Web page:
Sympathy is REJECTION of a person's situation. We see what they're going through, we can acknowledge it, we can feel sorry for them, but in the end, we let the thought leave our mind because such a sad thing could just never happen to us. We reject that scenario.
Empathy is REACTION to that situation. We see them suffering, we acknowledge it, we make a connection with it, and we share that heartache with them. We help carry the burden. We don't do it because we want to feel good about ourselves by being a hero; we do it only because we feel their emotions as our own.

Thursday, February 27, 2014

The Incident

Back in December my family and I, along with my parents, my in-laws and my sister and her family were in Salt Lake for my son's dance recital. We decided to grab dinner across the street from the venue. Well, because the place was SO crowded, it took us forever to get, literally, just across the street. We should have just walked, but whatever. Parking was a joke, and both my husband and I were a little short tempered with each other, London needed to be changed and it had just been a long day. When we got inside (finally!) I went to the bathroom to change London's diaper... well, there was no changing table, and I was hardly able to get the wheelchair in there at all. I was so frustrated (really, the drive over there was ridiculous, we were all hungry, and like I said, tense words were spoken!) and I really started to feel like the whole world was out to get me. It seemed like the walls were just creeping closer and closer in a room that was already not made for London and I. So I went back out and, probably rather gruffly, told my husband that we should just go home. I'm sure at this point there were already tears in my eyes, the place was packed, I didn't want to go all the way out to the car to change London in the FREEZING cold (remember, no parking) only to come back in again, and I was probably dehydrated and low on blood sugar. Naturally my bad attitude resulted in some bad attitude given back to me from my husband and since Kannon was already eating (he had gone over with my parents) he challenged me... Which made me feel worse.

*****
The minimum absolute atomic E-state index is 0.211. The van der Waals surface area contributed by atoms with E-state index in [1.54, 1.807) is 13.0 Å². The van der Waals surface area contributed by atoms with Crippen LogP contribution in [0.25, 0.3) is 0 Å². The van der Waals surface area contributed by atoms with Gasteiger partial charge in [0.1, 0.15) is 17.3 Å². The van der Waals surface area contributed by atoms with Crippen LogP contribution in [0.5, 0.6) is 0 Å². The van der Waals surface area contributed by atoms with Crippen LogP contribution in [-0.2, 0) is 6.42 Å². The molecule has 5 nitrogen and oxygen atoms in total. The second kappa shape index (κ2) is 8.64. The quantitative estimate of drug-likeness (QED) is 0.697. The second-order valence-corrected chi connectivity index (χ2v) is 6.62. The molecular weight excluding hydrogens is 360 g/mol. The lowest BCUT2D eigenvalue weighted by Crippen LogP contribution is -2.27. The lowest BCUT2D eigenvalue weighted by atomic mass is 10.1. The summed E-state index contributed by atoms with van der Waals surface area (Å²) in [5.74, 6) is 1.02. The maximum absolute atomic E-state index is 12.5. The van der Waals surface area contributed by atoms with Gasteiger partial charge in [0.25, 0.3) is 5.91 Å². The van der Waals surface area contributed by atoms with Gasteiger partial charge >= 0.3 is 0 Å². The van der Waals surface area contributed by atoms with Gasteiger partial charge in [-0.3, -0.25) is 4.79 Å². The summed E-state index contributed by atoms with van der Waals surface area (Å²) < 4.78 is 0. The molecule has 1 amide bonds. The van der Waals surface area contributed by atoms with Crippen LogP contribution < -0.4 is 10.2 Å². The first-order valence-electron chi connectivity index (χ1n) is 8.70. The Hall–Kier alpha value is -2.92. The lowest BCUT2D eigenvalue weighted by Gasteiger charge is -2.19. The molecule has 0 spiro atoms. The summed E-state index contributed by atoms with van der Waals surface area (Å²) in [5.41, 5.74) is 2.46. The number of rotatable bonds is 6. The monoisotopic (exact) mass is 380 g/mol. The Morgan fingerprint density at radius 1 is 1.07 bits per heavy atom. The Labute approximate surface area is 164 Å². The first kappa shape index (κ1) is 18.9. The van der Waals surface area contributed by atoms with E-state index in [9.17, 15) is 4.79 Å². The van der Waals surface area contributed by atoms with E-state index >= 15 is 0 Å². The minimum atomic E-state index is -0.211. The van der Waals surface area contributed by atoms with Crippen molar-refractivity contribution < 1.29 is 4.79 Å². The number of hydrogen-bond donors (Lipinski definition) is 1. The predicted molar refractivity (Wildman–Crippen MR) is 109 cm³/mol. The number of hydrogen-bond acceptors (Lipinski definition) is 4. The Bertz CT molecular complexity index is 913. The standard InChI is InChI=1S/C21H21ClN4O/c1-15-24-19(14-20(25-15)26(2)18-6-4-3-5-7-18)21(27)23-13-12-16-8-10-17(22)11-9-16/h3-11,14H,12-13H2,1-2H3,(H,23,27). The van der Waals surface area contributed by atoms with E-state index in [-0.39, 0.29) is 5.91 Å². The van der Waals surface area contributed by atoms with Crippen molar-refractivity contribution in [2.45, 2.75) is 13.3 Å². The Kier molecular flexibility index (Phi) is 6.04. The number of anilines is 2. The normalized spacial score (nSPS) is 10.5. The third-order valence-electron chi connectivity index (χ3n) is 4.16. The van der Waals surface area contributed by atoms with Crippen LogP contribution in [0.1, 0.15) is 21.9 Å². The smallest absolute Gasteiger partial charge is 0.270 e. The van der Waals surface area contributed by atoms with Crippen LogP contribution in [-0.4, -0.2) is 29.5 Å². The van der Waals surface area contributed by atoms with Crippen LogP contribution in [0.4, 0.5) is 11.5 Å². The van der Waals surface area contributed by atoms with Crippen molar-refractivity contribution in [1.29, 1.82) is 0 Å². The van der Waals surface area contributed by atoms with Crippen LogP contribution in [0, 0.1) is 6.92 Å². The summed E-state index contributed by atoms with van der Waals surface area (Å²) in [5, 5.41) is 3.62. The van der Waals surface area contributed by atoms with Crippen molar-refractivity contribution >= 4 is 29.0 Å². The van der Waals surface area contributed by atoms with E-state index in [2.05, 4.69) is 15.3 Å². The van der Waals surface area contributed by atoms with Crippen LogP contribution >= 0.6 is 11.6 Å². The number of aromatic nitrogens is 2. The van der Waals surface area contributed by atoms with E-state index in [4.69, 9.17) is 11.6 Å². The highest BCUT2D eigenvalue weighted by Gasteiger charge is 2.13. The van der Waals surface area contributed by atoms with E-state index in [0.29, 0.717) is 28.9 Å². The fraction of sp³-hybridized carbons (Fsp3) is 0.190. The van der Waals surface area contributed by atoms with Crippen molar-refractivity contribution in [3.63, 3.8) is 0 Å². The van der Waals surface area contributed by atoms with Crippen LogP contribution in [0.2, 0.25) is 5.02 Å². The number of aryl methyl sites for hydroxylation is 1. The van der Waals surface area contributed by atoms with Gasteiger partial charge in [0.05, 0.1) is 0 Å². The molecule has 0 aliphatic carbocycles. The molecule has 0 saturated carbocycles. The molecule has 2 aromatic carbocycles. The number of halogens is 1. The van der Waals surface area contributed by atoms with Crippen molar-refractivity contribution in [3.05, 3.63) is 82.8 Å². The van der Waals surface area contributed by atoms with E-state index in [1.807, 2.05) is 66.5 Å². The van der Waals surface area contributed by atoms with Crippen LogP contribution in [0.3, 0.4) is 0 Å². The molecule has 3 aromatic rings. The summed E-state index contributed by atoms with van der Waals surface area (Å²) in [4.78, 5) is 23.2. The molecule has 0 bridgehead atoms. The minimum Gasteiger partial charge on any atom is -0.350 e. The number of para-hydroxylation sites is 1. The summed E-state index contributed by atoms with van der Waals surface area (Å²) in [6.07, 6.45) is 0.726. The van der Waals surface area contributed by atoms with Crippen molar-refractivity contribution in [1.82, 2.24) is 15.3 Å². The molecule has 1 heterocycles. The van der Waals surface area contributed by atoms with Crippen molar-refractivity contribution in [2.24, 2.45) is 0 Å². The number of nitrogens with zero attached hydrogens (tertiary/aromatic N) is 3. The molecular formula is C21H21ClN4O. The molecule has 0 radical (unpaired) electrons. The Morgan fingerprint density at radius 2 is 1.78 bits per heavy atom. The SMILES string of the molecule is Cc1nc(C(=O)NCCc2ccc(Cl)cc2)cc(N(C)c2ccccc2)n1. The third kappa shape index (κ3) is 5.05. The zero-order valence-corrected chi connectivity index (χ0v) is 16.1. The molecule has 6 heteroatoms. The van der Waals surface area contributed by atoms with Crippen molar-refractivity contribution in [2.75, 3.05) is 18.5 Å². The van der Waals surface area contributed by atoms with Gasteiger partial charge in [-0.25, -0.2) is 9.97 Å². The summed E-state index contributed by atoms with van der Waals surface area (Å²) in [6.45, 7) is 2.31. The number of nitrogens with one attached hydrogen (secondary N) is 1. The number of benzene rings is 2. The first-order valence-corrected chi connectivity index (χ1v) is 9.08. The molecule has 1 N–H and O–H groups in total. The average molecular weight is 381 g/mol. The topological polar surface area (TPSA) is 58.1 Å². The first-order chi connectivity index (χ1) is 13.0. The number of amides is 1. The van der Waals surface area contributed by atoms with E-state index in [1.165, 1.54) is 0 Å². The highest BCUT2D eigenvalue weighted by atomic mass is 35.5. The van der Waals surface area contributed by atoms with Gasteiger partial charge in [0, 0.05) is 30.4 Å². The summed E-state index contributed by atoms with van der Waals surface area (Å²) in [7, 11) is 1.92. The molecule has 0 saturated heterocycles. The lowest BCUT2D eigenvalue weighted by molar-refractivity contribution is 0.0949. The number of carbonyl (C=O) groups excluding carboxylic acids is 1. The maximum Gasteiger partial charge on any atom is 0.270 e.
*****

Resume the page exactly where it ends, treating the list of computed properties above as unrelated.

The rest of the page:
I was breaking down and I felt it, and I just wanted to get out of there.

Everyone started 'shh'ing me, and it just wasn't what I needed. I said some extremely bad words, right there at the door of the restaurant, and slammed it on my way out. I needed to go! I felt like I couldn't breathe, I was completely defeated for the day, and I wanted to cry myself to sleep. Thomas came out after me and there were a lot more tense words exchanged. I went back in to get the kids (I was freaking leaving!) and there was more 'shh'ing... my mom and mother-in-law were trying to calm me down and it just wasn't working, Thomas was pretty upset with me (I'm sure he was embarrassed to be with the crazy woman) and I felt like nobody would just let me go.